Rethinking the Divinity School

"The university is very healthy as a whole. The immensely successful Rudenstine presidency has placed us in an excellent position to face some radical challenges in the next few decades. From what I've seen of President Summers's initiatives and momentum, I have a feeling that all of the faculties will be involved in an era of real change—and opportunity—and that the Harvard of 30 years from now is going to be a lot stronger and probably a lot different. The only thing that could persuade me to become a dean, late in my career when I have a couple of unfinished books that I'd like to be working on, is my belief that this will be an era when Harvard is in one of its periods of renewal and re-creation. It's an honor to be a small part of that."

Thoroughgoing Harvardian William A. Graham changes course for Divinity Ave.
Photograph by Stephanie Mitchell / Harvard News Office

So says William A. Graham, who became dean of Harvard Divinity School in August, after serving as interim dean since last January. Now 58, he has had plenty of opportunity to study up on Harvard. He earned a Ph.D. in comparative history of religion and Islamic studies from the Faculty of Arts and Sciences (FAS) in 1973, and has since risen through its professorial ranks to become Albertson professor of Middle Eastern studies and professor of the history of religion.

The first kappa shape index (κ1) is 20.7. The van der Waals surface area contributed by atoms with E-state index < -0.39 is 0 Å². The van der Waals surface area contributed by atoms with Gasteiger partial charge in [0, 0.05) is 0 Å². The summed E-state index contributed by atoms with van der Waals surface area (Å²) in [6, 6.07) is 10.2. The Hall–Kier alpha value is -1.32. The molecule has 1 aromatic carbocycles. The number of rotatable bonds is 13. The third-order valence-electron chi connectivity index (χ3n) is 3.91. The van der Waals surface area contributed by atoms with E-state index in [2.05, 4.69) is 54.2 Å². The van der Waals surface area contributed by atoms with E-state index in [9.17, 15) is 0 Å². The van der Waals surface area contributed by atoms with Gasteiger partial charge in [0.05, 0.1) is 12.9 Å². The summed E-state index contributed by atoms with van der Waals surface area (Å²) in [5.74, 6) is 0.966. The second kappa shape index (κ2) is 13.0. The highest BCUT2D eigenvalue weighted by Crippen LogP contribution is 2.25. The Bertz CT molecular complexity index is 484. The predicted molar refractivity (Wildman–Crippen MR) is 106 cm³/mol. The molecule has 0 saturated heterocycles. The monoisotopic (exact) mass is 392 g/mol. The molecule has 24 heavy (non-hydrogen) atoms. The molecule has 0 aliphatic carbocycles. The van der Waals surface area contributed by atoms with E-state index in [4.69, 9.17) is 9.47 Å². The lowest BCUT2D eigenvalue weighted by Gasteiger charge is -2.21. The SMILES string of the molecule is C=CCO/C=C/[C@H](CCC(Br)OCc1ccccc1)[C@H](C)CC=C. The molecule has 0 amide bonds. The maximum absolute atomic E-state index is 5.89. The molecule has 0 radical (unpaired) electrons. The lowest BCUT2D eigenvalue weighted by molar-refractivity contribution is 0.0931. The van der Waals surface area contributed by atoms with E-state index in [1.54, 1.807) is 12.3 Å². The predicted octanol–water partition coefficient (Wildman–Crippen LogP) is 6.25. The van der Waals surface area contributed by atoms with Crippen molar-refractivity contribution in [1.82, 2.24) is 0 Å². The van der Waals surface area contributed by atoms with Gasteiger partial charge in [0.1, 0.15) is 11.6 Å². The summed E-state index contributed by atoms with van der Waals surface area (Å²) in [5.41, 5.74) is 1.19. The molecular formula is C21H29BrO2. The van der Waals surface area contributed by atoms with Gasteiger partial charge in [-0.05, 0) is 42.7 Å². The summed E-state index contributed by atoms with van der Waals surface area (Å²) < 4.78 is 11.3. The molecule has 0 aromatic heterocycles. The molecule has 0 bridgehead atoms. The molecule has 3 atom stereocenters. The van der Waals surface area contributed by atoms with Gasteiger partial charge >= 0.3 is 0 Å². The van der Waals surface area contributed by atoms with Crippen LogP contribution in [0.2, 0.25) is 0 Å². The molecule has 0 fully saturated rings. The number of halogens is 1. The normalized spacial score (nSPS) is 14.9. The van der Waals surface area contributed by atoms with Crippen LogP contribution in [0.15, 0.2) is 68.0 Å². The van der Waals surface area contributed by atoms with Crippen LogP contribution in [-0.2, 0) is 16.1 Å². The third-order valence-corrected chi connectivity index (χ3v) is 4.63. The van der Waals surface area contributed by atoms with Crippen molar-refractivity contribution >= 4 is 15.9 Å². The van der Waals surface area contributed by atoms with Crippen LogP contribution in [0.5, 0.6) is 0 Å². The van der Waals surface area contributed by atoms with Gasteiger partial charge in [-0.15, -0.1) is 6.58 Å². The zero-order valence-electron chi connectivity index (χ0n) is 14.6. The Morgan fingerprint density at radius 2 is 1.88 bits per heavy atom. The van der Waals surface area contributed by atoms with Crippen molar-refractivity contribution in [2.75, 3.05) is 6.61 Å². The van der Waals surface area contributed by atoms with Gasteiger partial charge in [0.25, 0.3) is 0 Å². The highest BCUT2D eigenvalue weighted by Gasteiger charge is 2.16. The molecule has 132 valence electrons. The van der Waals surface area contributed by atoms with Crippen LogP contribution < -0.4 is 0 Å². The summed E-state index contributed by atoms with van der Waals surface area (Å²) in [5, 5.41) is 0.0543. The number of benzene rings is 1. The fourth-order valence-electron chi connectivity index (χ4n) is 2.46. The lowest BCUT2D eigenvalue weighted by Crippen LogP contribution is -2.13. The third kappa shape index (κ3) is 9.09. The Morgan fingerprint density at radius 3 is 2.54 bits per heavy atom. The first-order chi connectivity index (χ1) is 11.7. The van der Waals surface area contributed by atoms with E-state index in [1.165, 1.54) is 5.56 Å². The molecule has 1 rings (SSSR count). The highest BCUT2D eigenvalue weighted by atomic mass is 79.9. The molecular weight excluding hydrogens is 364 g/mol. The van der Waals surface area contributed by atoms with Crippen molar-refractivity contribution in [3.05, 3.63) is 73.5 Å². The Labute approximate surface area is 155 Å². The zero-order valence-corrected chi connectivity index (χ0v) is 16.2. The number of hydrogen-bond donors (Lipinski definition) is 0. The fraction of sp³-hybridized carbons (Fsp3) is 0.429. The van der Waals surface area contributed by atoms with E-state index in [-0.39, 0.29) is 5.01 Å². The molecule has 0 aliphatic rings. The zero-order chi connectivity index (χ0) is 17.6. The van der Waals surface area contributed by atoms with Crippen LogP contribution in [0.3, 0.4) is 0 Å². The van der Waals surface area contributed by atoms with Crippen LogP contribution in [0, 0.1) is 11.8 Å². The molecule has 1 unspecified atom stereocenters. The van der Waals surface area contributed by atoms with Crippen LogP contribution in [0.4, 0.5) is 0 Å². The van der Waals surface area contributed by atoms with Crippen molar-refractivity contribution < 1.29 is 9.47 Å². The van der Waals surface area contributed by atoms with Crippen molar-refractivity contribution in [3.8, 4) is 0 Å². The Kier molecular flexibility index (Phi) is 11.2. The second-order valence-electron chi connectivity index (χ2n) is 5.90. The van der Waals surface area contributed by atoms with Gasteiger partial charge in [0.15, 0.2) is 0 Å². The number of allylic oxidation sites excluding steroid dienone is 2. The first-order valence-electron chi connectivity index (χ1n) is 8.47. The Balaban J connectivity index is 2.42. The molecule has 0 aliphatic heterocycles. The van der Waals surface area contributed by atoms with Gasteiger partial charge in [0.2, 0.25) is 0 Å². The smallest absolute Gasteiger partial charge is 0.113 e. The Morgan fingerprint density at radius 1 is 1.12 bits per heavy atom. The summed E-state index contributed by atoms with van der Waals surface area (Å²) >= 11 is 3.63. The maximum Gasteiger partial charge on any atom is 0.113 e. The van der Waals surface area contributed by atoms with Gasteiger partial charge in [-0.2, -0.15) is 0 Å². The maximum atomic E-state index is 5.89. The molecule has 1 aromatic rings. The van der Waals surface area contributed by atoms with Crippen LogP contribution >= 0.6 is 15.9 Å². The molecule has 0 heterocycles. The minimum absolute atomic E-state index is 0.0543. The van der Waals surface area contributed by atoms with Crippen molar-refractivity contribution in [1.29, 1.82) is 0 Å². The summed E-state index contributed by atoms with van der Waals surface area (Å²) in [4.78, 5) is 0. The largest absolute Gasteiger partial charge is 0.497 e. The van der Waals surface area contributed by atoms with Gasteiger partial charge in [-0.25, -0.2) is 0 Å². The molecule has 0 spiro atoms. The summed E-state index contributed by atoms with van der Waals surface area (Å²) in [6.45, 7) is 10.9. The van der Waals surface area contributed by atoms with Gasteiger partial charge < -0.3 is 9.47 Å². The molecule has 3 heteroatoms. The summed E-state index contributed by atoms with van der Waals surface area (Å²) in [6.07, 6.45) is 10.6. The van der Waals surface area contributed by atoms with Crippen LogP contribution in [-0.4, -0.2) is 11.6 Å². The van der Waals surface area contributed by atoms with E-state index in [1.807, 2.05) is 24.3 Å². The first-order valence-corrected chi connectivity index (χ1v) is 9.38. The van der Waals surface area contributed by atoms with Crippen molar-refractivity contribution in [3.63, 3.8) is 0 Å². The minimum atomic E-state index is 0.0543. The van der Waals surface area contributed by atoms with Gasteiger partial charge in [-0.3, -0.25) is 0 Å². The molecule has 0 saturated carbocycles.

Last spring, as interim dean, Graham went with his faculty on a retreat. Subsequently, he organized them into three task forces, which began in September to evaluate all of the school's degree programs, except for the doctoral program, which is administered jointly with FAS. These include the three-year master of divinity program, which has about 150 students, most of whom are in training as Christian ministers. The largest program, with 200 students, is a two-year course of study leading to the master of theological studies degree, which may be pursued for a wide variety of reasons—by a potential academic as a run-up to the doctoral program, by a journalist wishing to study ethics. The third task force is reviewing the one-year master of theology program.

"It's possible that a program could be abandoned," says Graham, "or completely revised and changed in length and content. Almost everything is on the table in these discussions, and I expect them to be quite lively. But what I think I saw last spring—and one of the things that encouraged me to...reorient my own plans for the next five years or more—was a real willingness of the faculty to rethink what we're doing here."